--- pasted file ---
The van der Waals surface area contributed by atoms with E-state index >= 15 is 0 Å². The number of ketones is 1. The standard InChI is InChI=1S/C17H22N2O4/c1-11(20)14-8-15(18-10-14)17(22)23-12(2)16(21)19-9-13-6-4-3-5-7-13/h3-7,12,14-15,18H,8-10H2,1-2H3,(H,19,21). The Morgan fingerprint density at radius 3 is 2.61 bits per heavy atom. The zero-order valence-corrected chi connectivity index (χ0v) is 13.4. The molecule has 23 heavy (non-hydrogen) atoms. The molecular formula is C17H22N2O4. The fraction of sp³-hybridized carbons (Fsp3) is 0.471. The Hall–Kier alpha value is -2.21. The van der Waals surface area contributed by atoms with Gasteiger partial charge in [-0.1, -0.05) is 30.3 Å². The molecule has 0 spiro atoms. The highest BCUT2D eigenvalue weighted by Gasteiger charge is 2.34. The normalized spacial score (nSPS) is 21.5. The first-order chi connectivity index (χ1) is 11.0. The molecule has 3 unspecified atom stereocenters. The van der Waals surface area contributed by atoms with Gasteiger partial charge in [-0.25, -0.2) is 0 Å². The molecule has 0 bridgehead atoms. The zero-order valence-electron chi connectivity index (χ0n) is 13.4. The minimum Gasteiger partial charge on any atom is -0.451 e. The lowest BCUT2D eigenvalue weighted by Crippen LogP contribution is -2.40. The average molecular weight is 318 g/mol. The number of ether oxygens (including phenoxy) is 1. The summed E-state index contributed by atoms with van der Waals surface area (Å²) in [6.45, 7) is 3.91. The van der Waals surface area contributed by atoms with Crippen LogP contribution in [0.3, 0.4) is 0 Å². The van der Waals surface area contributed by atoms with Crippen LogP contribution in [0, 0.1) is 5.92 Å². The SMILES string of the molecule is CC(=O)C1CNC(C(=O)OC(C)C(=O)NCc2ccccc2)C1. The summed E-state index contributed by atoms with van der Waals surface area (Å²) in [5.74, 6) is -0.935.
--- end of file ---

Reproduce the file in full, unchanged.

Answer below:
The van der Waals surface area contributed by atoms with E-state index >= 15 is 0 Å². The number of ketones is 1. The standard InChI is InChI=1S/C17H22N2O4/c1-11(20)14-8-15(18-10-14)17(22)23-12(2)16(21)19-9-13-6-4-3-5-7-13/h3-7,12,14-15,18H,8-10H2,1-2H3,(H,19,21). The Morgan fingerprint density at radius 3 is 2.61 bits per heavy atom. The zero-order valence-corrected chi connectivity index (χ0v) is 13.4. The molecule has 23 heavy (non-hydrogen) atoms. The molecular formula is C17H22N2O4. The fraction of sp³-hybridized carbons (Fsp3) is 0.471. The Hall–Kier alpha value is -2.21. The van der Waals surface area contributed by atoms with Gasteiger partial charge in [-0.1, -0.05) is 30.3 Å². The molecule has 0 spiro atoms. The highest BCUT2D eigenvalue weighted by Gasteiger charge is 2.34. The normalized spacial score (nSPS) is 21.5. The first-order chi connectivity index (χ1) is 11.0. The molecule has 3 unspecified atom stereocenters. The van der Waals surface area contributed by atoms with Gasteiger partial charge in [-0.25, -0.2) is 0 Å². The molecule has 0 bridgehead atoms. The zero-order valence-electron chi connectivity index (χ0n) is 13.4. The minimum Gasteiger partial charge on any atom is -0.451 e. The lowest BCUT2D eigenvalue weighted by Crippen LogP contribution is -2.40. The average molecular weight is 318 g/mol. The number of ether oxygens (including phenoxy) is 1. The summed E-state index contributed by atoms with van der Waals surface area (Å²) in [6.45, 7) is 3.91. The van der Waals surface area contributed by atoms with Crippen LogP contribution in [0.3, 0.4) is 0 Å². The van der Waals surface area contributed by atoms with Crippen LogP contribution in [0, 0.1) is 5.92 Å². The SMILES string of the molecule is CC(=O)C1CNC(C(=O)OC(C)C(=O)NCc2ccccc2)C1. The summed E-state index contributed by atoms with van der Waals surface area (Å²) in [5.74, 6) is -0.935.